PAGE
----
Unlike many vocational assessments created and used in the field, the Career Profile strives to be a person-centered, strengths-oriented compilation of clinical and employment data that are relevant to helping someone more immediately obtain a job and/or career of their preferences. Created over several sittings, and with input from various stakeholders, the IPS team member and individual identify employment hopes and dreams and education and work autobiography, which includes an examination of what they did and did not like in regards to these experiences. Information gathered also includes preferences and values and mental health, physical health, and cognitive strengths, challenges, and needs. Access to benefits, legal history, interpersonal skills, and daily activities are also examined. The information gathered is intended to drive the employment search, and be an aid in providing ongoing supports. Disclosure preferences are also examined in the Career Profile, which informs the level of support the IPS team member may assume in assisting the individual around the employment and/or educational pursuits.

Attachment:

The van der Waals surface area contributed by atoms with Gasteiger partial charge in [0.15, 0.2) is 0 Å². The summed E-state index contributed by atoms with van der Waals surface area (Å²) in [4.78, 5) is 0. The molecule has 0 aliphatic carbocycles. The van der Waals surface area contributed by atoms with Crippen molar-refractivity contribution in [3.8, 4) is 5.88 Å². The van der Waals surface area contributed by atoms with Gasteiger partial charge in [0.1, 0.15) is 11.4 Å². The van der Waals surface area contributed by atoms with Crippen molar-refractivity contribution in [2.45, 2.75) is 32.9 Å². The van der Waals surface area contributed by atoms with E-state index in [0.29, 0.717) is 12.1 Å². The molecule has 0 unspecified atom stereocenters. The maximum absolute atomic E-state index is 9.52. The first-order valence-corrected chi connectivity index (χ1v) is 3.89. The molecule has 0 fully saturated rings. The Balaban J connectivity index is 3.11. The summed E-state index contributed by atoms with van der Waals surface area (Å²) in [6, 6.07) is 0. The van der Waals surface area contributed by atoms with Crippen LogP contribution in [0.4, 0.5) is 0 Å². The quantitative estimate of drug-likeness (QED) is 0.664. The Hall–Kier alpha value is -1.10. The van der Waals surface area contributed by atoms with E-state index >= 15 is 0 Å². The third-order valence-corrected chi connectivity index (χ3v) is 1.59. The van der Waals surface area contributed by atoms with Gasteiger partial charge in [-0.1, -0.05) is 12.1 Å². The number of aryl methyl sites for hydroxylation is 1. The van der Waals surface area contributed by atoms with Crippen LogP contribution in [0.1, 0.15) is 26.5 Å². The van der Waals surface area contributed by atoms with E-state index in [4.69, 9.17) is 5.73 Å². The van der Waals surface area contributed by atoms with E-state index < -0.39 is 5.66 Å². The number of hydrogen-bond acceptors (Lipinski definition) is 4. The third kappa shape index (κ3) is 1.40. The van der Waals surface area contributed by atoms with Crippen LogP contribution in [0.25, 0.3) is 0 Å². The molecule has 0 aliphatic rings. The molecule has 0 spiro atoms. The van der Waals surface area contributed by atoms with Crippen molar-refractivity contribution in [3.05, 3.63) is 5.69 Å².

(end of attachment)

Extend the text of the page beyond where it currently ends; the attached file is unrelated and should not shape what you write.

The Career Profile is a living document, in need of frequent updating and expanding. When someone succeeds in getting a job, often more useful assessment information is gleaned from this experience, which should be further incorporated into the Profile.